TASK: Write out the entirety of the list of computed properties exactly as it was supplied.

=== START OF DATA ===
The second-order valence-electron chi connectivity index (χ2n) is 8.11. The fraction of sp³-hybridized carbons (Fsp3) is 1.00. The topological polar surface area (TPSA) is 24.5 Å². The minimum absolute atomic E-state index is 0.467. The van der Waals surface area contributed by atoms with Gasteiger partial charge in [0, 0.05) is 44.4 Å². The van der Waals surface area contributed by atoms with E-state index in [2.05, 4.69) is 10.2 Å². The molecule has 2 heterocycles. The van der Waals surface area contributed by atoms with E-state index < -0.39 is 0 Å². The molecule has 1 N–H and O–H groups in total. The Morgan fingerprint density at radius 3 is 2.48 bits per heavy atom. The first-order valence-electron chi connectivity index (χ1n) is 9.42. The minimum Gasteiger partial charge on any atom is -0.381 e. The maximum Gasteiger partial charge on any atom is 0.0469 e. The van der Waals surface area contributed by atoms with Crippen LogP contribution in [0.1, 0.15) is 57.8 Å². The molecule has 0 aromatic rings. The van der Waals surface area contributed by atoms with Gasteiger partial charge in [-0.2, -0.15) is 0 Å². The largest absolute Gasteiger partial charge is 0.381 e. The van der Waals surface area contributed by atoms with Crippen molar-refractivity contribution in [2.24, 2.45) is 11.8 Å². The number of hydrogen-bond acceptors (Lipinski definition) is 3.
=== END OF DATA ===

The second-order valence-electron chi connectivity index (χ2n) is 8.11. The fraction of sp³-hybridized carbons (Fsp3) is 1.00. The topological polar surface area (TPSA) is 24.5 Å². The minimum absolute atomic E-state index is 0.467. The van der Waals surface area contributed by atoms with Gasteiger partial charge in [0, 0.05) is 44.4 Å². The van der Waals surface area contributed by atoms with E-state index in [2.05, 4.69) is 10.2 Å². The molecule has 2 heterocycles. The van der Waals surface area contributed by atoms with E-state index < -0.39 is 0 Å². The molecule has 1 N–H and O–H groups in total. The Morgan fingerprint density at radius 3 is 2.48 bits per heavy atom. The first-order valence-electron chi connectivity index (χ1n) is 9.42. The minimum Gasteiger partial charge on any atom is -0.381 e. The maximum Gasteiger partial charge on any atom is 0.0469 e. The van der Waals surface area contributed by atoms with Crippen LogP contribution in [0.1, 0.15) is 57.8 Å². The molecule has 0 aromatic rings. The van der Waals surface area contributed by atoms with Gasteiger partial charge in [-0.2, -0.15) is 0 Å². The largest absolute Gasteiger partial charge is 0.381 e. The van der Waals surface area contributed by atoms with Crippen molar-refractivity contribution in [2.24, 2.45) is 11.8 Å². The number of hydrogen-bond acceptors (Lipinski definition) is 3.